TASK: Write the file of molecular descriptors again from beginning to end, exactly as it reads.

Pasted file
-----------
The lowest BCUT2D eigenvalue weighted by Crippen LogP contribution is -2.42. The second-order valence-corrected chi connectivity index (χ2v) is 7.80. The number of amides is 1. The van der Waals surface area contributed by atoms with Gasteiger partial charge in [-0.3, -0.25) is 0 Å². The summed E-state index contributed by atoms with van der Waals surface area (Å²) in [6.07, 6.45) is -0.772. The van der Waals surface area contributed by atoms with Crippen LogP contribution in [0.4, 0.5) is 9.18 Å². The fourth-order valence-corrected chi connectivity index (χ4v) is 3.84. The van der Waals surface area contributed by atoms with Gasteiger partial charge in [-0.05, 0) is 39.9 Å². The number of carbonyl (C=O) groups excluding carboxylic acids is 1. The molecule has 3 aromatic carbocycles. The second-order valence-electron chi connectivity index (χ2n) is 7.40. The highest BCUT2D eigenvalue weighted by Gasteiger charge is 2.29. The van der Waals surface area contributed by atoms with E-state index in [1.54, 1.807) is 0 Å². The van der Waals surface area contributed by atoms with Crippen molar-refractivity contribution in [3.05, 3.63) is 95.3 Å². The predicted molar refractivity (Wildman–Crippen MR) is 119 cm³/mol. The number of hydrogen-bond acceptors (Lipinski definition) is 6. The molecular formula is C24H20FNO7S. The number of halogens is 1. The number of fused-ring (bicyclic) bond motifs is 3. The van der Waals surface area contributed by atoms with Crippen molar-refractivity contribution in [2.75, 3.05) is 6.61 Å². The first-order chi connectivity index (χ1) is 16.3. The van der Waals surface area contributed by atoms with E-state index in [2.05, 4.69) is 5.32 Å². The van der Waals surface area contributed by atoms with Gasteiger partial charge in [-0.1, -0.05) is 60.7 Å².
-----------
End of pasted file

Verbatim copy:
The lowest BCUT2D eigenvalue weighted by Crippen LogP contribution is -2.42. The second-order valence-corrected chi connectivity index (χ2v) is 7.80. The number of amides is 1. The van der Waals surface area contributed by atoms with Gasteiger partial charge in [-0.3, -0.25) is 0 Å². The summed E-state index contributed by atoms with van der Waals surface area (Å²) in [6.07, 6.45) is -0.772. The van der Waals surface area contributed by atoms with Crippen LogP contribution in [0.4, 0.5) is 9.18 Å². The fourth-order valence-corrected chi connectivity index (χ4v) is 3.84. The van der Waals surface area contributed by atoms with Gasteiger partial charge in [-0.05, 0) is 39.9 Å². The number of carbonyl (C=O) groups excluding carboxylic acids is 1. The molecule has 3 aromatic carbocycles. The second-order valence-electron chi connectivity index (χ2n) is 7.40. The highest BCUT2D eigenvalue weighted by Gasteiger charge is 2.29. The van der Waals surface area contributed by atoms with E-state index in [1.54, 1.807) is 0 Å². The van der Waals surface area contributed by atoms with Crippen molar-refractivity contribution in [3.05, 3.63) is 95.3 Å². The predicted molar refractivity (Wildman–Crippen MR) is 119 cm³/mol. The number of hydrogen-bond acceptors (Lipinski definition) is 6. The molecular formula is C24H20FNO7S. The number of halogens is 1. The number of fused-ring (bicyclic) bond motifs is 3. The van der Waals surface area contributed by atoms with Crippen molar-refractivity contribution in [2.75, 3.05) is 6.61 Å². The first-order chi connectivity index (χ1) is 16.3. The van der Waals surface area contributed by atoms with E-state index in [2.05, 4.69) is 5.32 Å². The van der Waals surface area contributed by atoms with Gasteiger partial charge in [-0.1, -0.05) is 60.7 Å².